Recognizing a Partner's Emotional Abuse
Physical violence is just one form of domestic abuse. If you have a partner who verbally humiliates you, demands all your attention, blames you for everything that goes wrong or threatens to harm you or your children, you’re also being abused.
“Emotional abuse can be subtle at first and may consist of name-calling, ignoring your feelings or cursing at you,” says Sue Maisch, M.S.W., of Child and Family Counseling in Glenwood Springs, Colo. “However, over time it usually escalates to repeated put-downs, ordering you to account for every minute of your time, false accusations and demanding you stop spending time with your family and friends. It becomes an emotional environment created by your abuser to control you and destroy your self-worth and independence.”
In a recent survey, 29 percent of American women reported being abused by an intimate partner at some point in their lives. Psychological abuse was more commonly reported than either physical or sexual abuse, accounting for almost half the violence against the women.
“Like all forms of domestic violence, women of all races, religions and economic classes are victimized by this sort of abuser,” says Ms. Maisch. “And in many instances, verbal attacks eventually lead to physical and sexual violence.”
Because there are no physical scars or broken bones, emotional abuse can be more difficult to recognize. Here are signs that indicate abuse:
Your partner swears and/or yells at you.
Your partner repeatedly harasses, interrogates or degrades you.
Your partner uses name-calling, put-downs and ridicule against you.
Your partner insults the people you care for, your family and friends.
Your partner threatens to harm you or your family.
Your partner controls and/or limits your behavior by keeping you from using the phone or seeing friends, not letting you leave the room or the house, following you and monitoring or limiting your phone conversations.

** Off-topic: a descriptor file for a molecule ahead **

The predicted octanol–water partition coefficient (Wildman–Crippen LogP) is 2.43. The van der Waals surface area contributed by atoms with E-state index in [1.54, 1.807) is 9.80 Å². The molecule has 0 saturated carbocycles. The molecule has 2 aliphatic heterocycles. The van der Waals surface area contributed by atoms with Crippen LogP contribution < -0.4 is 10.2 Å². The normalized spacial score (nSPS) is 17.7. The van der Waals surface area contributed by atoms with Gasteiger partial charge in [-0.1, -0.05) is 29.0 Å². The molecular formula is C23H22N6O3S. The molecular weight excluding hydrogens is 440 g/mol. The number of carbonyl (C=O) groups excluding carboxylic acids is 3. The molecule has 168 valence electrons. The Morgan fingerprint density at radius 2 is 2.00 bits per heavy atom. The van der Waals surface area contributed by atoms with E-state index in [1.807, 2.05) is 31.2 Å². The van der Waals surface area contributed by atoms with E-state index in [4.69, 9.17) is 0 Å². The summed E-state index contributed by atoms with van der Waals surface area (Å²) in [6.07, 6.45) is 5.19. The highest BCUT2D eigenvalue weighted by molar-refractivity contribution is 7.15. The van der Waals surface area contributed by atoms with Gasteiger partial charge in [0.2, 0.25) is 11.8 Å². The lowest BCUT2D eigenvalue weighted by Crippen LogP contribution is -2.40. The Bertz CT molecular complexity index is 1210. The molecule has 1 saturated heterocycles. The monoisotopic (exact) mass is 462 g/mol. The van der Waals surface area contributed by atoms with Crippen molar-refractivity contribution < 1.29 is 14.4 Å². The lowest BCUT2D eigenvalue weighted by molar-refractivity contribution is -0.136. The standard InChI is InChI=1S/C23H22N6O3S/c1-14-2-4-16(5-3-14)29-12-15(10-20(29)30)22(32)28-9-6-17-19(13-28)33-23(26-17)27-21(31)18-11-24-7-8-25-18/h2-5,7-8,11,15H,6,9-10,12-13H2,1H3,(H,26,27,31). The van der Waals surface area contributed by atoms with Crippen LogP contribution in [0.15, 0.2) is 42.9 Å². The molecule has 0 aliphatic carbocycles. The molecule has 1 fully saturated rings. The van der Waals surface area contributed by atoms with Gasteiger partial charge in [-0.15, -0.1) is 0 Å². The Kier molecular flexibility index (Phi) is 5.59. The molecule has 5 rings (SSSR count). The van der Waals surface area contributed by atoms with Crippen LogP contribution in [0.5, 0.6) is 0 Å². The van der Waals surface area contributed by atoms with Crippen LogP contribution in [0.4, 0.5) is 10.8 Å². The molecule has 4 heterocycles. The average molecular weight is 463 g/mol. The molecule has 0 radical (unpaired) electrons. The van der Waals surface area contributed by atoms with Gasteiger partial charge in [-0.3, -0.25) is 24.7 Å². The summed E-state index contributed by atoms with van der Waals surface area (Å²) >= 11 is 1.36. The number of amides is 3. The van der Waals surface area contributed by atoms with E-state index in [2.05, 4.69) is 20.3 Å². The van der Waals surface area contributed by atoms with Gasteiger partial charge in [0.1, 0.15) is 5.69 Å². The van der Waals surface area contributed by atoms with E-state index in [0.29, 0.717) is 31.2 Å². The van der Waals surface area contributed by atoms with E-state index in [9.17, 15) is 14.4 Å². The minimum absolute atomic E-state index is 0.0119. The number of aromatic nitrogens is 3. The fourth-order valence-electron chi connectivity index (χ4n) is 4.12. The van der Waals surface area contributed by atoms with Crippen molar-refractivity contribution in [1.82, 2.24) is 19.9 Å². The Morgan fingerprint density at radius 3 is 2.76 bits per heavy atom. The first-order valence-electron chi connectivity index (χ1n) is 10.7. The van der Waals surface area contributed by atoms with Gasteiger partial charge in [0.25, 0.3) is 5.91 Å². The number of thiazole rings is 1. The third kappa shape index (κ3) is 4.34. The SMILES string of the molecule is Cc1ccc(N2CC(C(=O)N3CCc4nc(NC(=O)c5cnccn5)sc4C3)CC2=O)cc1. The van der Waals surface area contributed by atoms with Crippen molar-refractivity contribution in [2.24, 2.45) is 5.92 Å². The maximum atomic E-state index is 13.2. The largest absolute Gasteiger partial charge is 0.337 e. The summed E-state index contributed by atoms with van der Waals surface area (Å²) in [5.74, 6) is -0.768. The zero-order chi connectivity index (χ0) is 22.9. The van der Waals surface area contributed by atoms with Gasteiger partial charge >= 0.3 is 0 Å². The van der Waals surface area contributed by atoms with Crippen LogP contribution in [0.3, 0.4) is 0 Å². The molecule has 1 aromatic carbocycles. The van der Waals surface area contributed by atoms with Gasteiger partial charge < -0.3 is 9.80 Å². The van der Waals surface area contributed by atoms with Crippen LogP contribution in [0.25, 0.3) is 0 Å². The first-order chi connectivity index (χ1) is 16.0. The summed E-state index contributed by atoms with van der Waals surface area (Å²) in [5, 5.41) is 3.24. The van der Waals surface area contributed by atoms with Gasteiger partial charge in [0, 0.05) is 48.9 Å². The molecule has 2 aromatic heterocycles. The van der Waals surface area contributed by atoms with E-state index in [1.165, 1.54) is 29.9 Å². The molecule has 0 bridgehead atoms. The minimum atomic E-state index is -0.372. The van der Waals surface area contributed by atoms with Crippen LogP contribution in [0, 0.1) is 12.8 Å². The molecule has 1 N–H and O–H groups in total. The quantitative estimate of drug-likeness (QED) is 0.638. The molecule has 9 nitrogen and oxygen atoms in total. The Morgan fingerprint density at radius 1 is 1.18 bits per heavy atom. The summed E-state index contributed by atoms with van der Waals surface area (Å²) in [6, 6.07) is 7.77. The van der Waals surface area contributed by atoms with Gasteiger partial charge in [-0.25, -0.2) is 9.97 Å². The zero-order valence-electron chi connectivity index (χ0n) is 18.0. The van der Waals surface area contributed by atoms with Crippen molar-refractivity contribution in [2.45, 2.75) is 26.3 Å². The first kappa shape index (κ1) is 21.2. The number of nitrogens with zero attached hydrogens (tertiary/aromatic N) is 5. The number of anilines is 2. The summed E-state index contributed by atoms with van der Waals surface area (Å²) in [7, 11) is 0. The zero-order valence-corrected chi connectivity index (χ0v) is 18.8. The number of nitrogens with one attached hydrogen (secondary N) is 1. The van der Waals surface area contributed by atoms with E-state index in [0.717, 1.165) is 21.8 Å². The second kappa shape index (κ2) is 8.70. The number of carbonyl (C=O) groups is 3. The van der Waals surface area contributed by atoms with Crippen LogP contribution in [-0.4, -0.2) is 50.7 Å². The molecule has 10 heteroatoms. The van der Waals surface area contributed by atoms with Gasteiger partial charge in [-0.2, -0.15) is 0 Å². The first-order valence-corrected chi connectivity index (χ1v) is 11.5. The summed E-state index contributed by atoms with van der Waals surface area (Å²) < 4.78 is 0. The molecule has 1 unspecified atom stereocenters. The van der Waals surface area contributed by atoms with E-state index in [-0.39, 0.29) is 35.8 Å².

Your partner forces you to stay awake or repeatedly wakes you from sleep.
Your partner blames you for the way he treats you.
Your partner forces you to do degrading things, such as making you kneel or making you beg for money.
Your partner criticizes your thoughts, feelings, opinions, beliefs and actions.
Your partner treats you like a servant in matters of household chores and decisions.
Your partner is extremely jealous, constantly accusing you of flirting or cheating.
Your partner tells you that you are “sick” or “crazy.”
If you’re in a relationship that includes any of these behaviors, you are being seriously abused.
Steps to take
Recognizing that you are being emotionally abused and controlled is the first step toward healing.
For help, call your local shelter or battered women’s hotline—look in the phone book under Social and Human Services. Or, call the National Domestic Violence Hotline at 800-799-7233, or visit http://www.ndvh.org.
If you’ve been threatened with harm or death, or are being stalked, call 911 or the police.
“Abuse is never justified and no one deserves it,” says Ms. Maisch. “Just like all abuse, the emotional kind hurts and can cause a great deal of damage. Responding to it quickly by identifying it for what it is and getting help can enable you to live free of fear, intimidation and self-doubt.”